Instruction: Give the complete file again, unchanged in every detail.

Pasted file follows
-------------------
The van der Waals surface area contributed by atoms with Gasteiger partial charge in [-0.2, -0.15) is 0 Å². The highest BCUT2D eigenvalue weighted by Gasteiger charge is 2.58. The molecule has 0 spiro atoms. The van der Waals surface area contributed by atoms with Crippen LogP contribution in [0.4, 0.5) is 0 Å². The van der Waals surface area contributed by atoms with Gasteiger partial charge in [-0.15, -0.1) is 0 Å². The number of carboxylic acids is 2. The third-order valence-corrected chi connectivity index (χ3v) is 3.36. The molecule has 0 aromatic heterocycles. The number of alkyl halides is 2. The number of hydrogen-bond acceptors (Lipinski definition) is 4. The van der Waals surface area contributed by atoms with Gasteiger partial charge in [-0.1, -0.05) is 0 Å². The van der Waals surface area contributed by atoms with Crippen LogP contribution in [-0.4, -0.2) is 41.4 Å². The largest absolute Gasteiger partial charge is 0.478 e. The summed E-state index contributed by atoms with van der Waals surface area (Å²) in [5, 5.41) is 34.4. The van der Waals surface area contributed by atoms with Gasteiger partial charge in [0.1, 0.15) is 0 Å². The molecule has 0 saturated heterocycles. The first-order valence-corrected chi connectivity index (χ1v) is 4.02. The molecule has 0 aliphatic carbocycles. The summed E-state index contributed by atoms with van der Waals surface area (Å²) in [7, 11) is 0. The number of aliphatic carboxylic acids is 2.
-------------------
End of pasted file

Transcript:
The van der Waals surface area contributed by atoms with Gasteiger partial charge in [-0.2, -0.15) is 0 Å². The highest BCUT2D eigenvalue weighted by Gasteiger charge is 2.58. The molecule has 0 spiro atoms. The van der Waals surface area contributed by atoms with Crippen LogP contribution in [0.4, 0.5) is 0 Å². The van der Waals surface area contributed by atoms with Gasteiger partial charge in [-0.15, -0.1) is 0 Å². The number of carboxylic acids is 2. The third-order valence-corrected chi connectivity index (χ3v) is 3.36. The molecule has 0 aromatic heterocycles. The number of alkyl halides is 2. The number of hydrogen-bond acceptors (Lipinski definition) is 4. The van der Waals surface area contributed by atoms with Gasteiger partial charge in [-0.1, -0.05) is 0 Å². The van der Waals surface area contributed by atoms with Crippen LogP contribution in [-0.4, -0.2) is 41.4 Å². The largest absolute Gasteiger partial charge is 0.478 e. The summed E-state index contributed by atoms with van der Waals surface area (Å²) in [5, 5.41) is 34.4. The van der Waals surface area contributed by atoms with Gasteiger partial charge in [0.1, 0.15) is 0 Å². The molecule has 0 saturated heterocycles. The first-order valence-corrected chi connectivity index (χ1v) is 4.02. The molecule has 0 aliphatic carbocycles. The summed E-state index contributed by atoms with van der Waals surface area (Å²) in [7, 11) is 0. The number of aliphatic carboxylic acids is 2.